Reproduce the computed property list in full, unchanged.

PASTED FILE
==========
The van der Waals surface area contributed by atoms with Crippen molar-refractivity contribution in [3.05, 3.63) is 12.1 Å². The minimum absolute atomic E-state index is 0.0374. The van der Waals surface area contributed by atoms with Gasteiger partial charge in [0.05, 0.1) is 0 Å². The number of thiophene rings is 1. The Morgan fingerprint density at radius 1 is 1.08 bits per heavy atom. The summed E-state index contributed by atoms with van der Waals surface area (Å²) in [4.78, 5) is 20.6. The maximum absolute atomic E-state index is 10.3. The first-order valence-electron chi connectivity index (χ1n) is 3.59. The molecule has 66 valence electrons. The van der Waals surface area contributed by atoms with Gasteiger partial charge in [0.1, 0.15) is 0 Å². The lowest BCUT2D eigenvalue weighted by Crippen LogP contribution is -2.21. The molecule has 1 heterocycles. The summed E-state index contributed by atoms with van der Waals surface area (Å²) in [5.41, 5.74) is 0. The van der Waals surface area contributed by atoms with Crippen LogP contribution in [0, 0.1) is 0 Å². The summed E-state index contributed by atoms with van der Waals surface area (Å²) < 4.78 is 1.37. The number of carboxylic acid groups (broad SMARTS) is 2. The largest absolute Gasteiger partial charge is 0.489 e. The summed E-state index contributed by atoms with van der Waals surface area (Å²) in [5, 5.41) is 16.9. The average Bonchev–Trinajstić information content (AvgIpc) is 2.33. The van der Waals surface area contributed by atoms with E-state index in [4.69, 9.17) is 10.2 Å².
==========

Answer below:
The van der Waals surface area contributed by atoms with Crippen molar-refractivity contribution in [3.05, 3.63) is 12.1 Å². The minimum absolute atomic E-state index is 0.0374. The van der Waals surface area contributed by atoms with Gasteiger partial charge in [0.05, 0.1) is 0 Å². The number of thiophene rings is 1. The Morgan fingerprint density at radius 1 is 1.08 bits per heavy atom. The summed E-state index contributed by atoms with van der Waals surface area (Å²) in [4.78, 5) is 20.6. The maximum absolute atomic E-state index is 10.3. The first-order valence-electron chi connectivity index (χ1n) is 3.59. The molecule has 66 valence electrons. The van der Waals surface area contributed by atoms with Gasteiger partial charge in [0.1, 0.15) is 0 Å². The lowest BCUT2D eigenvalue weighted by Crippen LogP contribution is -2.21. The molecule has 1 heterocycles. The summed E-state index contributed by atoms with van der Waals surface area (Å²) in [5.41, 5.74) is 0. The van der Waals surface area contributed by atoms with Crippen LogP contribution in [0, 0.1) is 0 Å². The summed E-state index contributed by atoms with van der Waals surface area (Å²) < 4.78 is 1.37. The number of carboxylic acid groups (broad SMARTS) is 2. The largest absolute Gasteiger partial charge is 0.489 e. The summed E-state index contributed by atoms with van der Waals surface area (Å²) in [5, 5.41) is 16.9. The average Bonchev–Trinajstić information content (AvgIpc) is 2.33. The van der Waals surface area contributed by atoms with E-state index in [4.69, 9.17) is 10.2 Å².